27 Mar 15 18 Nov 16

South Sudan: Innocent victims of the civil war

The conflict in South Sudan has taken a heavy toll on civilians since it began fifteen months ago.

In Leer, Unity state, the situation is relatively calm at present, but caches of unexploded ordnance left behind by armed groups are still claiming innocent victims.

Fourteen-year-old Kume was visiting relatives when an ammunition container exploded without warning.


A container of unexploded ordnance

Kume Saadi Kuony was on a visit to relatives, and was seeking some shade from South Sudan’s scorching sun, when disaster struck.

Kume had no idea that the container sheltering him from the midday heat in the village of Gayiel, near Thar Jaat in Unity state, was full of unexploded ordnance left behind following heavy fighting in the area last year.

Without warning, the container exploded, injuring Kume and killing the seven men with him. Seriously wounded, Kume was brought by local villagers to the Médecins Sans Frontières / Doctors Without Borders (MSF) managed hospital in Leer, 40 km away.  

The exploding ammunition had thrown up dirt, soil and grass, which had buried themselves in the boy’s body, leaving him with multiple lacerations.

“Kume had wounds all over his body, from his shoulders down to his feet, but mostly on his legs,” says Dr Fouad Dahir, MSF deputy medical coordinator.

“When he arrived on March 19th we disinfected, dressed and bandaged the wounds and stabilised the boy.” 



Traditional farming methods might have detonated the explosion

The exact sequence of events that set off the explosion is hard to establish, since Kume himself is still too weak to talk about the incident and all of his companions are dead.

It seems likely that local people set fire to the grass around the container – a traditional method of clearing land in preparation for farming. The container was propped up on bricks, but once flames had spread to the grass underneath, the ammunition inside it could have overheated and detonated.

This was despite warnings on local radio about the potential dangers of burning grass around the container, according to Kume’s father, Yoak Saadi.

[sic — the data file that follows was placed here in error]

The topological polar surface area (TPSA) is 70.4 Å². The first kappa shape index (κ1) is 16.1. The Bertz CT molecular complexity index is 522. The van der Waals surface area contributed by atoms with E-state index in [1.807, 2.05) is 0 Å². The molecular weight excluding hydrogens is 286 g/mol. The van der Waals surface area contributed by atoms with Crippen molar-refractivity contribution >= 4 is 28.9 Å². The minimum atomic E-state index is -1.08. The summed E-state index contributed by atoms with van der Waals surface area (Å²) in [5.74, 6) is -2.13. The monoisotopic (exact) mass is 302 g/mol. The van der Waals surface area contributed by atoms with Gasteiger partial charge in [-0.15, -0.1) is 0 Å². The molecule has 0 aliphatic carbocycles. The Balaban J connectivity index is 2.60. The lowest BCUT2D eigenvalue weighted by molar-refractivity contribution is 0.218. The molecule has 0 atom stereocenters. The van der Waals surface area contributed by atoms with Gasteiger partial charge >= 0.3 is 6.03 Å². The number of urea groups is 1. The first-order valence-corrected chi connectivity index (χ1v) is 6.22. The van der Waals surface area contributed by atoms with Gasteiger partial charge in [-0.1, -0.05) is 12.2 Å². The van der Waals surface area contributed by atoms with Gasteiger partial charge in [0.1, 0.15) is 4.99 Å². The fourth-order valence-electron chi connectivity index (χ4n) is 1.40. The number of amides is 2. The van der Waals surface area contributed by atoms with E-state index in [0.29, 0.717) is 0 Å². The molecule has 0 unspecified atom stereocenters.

“It is impossible to say just how much unexploded ordnance there could still be in this area,” says Aleem Shah, MSF project coordinator in Leer. “But last year there was a lot of fighting, so there could be much more.” 


People are still suffering the after-effects of recent fighting

The violence has taken a heavy toll on civilians, who at times have been directly targeted by the fighting.

Right now the situation in Leer is relatively calm, but people are still suffering the after-effects of the fighting and looting in February 2014, during which time the MSF hospital in the town was extensively pillaged and damaged by fighters.

With no other medical care available, and with food in increasingly short supply, MSF teams are seeing more and more patients.

“We are seeing a lot of patients every day in the hospital, and many of them walk miles to reach us in Leer, as there is no other healthcare available in the area,” says Shah. “There is also moderate and severe malnutrition, especially among children, and with food stocks running low, we are concerned that this may get worse.” 



Civilians often have to walk for days to access healthcare

Two days after being brought in to Leer hospital, Kume is able to sit up in bed and say a few words.

His father is happy with the care is son is receiving at the hospital, but is worried about what will happen to him. “The boy was sitting up and talking a little this morning,” says Saadi. “But I am concerned about the future, as I don’t have a job to provide for him and his five brothers and sisters.” 

"This tragedy shows the reality of what is happening in South Sudan,” says Florian Westphal, general director of MSF Germany, who was visiting Leer when Kume was admitted to the hospital.

“This boy was lucky, because there was a car to transport him 40 km to an equipped hospital. More often than not, civilians have to walk for hours or even days to reach a hospital or clinic – if there are any at all.

It's shocking to realise that this is partly the fault of the warring parties, who have deliberately looted and destroyed healthcare facilities, as happened in Leer last year."

Find out more about MSF's work in South Sudan